New play covers love, hate, commodification, imperialism and oil

Oil Black Swan Theatre
A scene from 'Oil'. Image source: Black Swan Theatre

Oil
By Ella Hickson
Directed by Adam Mitchell
Starring Hayley McElhinney, Michael Abercromby, Tinashe Mangwana, Violette Ayad, Will Bastow, Grace Chow, St John Cowcher, Polly Low
Performing at the Heath Ledger Theatre, Perth until November 27

Oil is a sprawling, time-jumping epic of a play, spanning 160 years, that uses a conflictual, love/hate mother and daughter relationship as a matrix against which to trace the petroleum industry’s problematic history and future.

The lives of May and her daughter Amy are metaphors for the history of oil. Their names are anagrams of the other’s, hinting at the complexity of their relationship.

In the opening scene we encounter an extended family desperately carving out a living in the wintery British countryside in which every element of life is toil. Providing water for animals requires smashing the frozen surface of a trough with bare hands and preparing a chicken meal risks food poisoning.

Into this bleak existence a travelling salesman comes bearing a kerosene lamp that illuminates and warms the hands. May, pregnant with her daughter, is seduced by the technology and the salesman.

The names of the family members are reflected in characters appearing in later scenes as May jumps decades and continents tracking oil’s rise as a commodity and subject for imperialist plunder. There are recurring subtexts such as the safe eating of chicken that becomes easily provided as refrigeration and food packaging arise.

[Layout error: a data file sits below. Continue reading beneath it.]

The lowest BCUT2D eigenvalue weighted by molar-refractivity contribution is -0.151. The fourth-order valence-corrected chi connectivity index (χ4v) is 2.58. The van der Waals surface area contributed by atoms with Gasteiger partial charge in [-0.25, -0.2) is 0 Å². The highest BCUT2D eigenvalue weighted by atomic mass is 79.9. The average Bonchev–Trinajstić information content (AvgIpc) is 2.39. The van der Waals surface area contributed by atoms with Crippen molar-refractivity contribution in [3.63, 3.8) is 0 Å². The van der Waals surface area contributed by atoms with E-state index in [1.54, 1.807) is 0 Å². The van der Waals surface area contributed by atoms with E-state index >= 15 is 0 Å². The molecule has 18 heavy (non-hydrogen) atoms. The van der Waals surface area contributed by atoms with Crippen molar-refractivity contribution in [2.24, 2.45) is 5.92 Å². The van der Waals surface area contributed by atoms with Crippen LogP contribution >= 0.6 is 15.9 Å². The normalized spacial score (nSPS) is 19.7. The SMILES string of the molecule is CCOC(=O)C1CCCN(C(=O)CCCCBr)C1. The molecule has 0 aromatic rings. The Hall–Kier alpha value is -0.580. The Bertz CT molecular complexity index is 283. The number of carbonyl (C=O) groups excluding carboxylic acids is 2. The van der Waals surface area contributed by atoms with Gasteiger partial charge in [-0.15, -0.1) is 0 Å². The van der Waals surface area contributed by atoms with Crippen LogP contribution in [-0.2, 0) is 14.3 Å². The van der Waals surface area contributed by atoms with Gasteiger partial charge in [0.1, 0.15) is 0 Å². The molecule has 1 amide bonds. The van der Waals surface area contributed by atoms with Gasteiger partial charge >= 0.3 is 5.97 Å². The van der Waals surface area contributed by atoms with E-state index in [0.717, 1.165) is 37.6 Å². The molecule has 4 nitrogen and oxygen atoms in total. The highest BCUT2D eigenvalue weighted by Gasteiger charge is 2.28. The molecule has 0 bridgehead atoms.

We see the early 20th century British seizure of Iranian oil and its attendant racism. We also encounter such milestones of oil’s triumphant march as Muammar Gaddafi’s nationalistic, anti-imperialist coup in Libya and the aftermath of the invasion of Iraq.

As the centuries pass by, May and Amy enact different facets of oil’s fascination. Oil is the terrain upon which their life choices and relationship depends.

May becomes an industry tycoon while Amy articulates anti-capitalist rebelliousness. But the magnetic compulsion of their love and anger never resolves into a revolutionary explosion.

With five acts lasting two hours and forty-five minutes, Oil demands a lot of its cast and audience. However, given the passionate performances and excellent staging it makes for a stimulating theatrical event demanding thoughtful reflection.